Beep beep – a text appeared on my phone.
‘Want to go paragliding?’
‘Where?’ I text back.
‘Puncak? Wanna go? I’ll drive.’
Albeit unnecessarily long and profusely congested, I love the drive to Puncak from Jakarta. Lucky for me, Jack was driving, so I had all the time in the world (well, around two or so hours) to absorb the surrounding views that line the way to the city of mountain peaks.
As soon as you hit the fringes of smoky Jakarta, flashes of traditional Indonesia spring up on either side of the road. Rows upon rows of frayed, wooden carts selling hanging bunches of green and ripened bananas – others display smugly rotund watermelons to tempt the weary passers-by. Further on into the journey, the roadside is gilded with small, ornate lantern shops. Like miniature Aladdin’s caves, the ceilings and walls of the huts hang jumbled with multitudes of emerald, ruby and golden and lamp fixtures, consuming every inch of space available. Each time I pass them, I make a mental note that before I leave Indonesia, I must purchase one of these gem coloured lamps for my next home (wherever that may be).
Puncak, compared to Jakarta, is a haven of green, rolling hills with sprawling tea plantations that inundate the place. After a few hours of traversing the city with a mix of Marley and Kula Shaker swirling through the car stereo, we finally reached our destination. Well, the bottom of our destination. Literally meaning ‘peak’, Puncak lives up to its name – and these hilly peaks were now fully surrounding us; green, towering and rustic, like big friendly giants.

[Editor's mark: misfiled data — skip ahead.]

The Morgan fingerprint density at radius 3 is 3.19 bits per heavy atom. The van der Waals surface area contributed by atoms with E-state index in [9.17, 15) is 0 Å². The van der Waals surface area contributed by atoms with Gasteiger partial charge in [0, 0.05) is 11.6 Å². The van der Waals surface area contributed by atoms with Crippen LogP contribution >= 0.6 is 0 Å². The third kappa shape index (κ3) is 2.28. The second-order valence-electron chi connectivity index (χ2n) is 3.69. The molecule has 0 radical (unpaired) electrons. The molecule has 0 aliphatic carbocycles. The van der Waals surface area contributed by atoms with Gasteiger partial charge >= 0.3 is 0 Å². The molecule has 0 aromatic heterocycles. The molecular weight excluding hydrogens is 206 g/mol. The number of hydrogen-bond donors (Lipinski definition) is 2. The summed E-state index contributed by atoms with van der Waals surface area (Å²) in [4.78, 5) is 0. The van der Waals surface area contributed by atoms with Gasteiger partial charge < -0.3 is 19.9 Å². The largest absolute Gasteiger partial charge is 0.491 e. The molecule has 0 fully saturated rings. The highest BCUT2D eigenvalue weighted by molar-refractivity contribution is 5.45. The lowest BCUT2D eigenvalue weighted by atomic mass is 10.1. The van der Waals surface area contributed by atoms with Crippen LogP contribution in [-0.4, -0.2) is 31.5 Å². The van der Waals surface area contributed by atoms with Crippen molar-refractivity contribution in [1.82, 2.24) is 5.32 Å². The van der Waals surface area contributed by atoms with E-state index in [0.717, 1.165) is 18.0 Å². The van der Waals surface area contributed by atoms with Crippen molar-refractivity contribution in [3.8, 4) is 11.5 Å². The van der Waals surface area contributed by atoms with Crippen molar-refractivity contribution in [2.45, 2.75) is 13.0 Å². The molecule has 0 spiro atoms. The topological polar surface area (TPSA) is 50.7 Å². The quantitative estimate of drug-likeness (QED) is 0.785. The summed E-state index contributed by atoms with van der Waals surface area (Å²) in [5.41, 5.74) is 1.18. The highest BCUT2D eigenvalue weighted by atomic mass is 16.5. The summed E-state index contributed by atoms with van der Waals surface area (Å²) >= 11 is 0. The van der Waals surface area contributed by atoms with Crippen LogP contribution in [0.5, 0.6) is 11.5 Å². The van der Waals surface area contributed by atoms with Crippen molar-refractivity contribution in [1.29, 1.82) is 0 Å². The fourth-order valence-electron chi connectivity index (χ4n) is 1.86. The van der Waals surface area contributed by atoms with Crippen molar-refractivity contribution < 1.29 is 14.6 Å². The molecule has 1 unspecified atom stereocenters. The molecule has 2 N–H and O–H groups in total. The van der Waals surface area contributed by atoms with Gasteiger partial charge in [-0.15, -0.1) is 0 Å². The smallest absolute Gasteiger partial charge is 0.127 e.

Jack’s car, Black Mutant, mustered all of its strength and power to trudge the uphill drive, but once high enough, the roads became flatter and less strangled by traffic. The roads now swerved and curved around the hilltops, and below stretched an expanse of millions upon millions of tea leaves, with the odd grey truck, now the size of an ant, chugging along in the distance.
Black Mutant climbed just a little bit higher and it wasn’t long before we had arrived at the Paragliding site. My heart began to beat just that little bit faster, and a nervous but excited smile spread across my face. Aaaah I’m going paragliding!
‘Is it safe?’ I asked Jack. ‘How long will I be up there for? Will we get to go together?’
‘Ah no, it’s just you today. I’ve been before.’
‘What?!’ I said, more nervous than excited now. ‘I’m going alone? You can’t tell me that now!’
‘You’ll be fine, it’s safe,’ he smiled.
I growled. ‘Grrrrrrr.’
Nevertheless, I was still determined to try paragliding and thought that if I didn’t do it after the long drive here, I would seriously regret it later.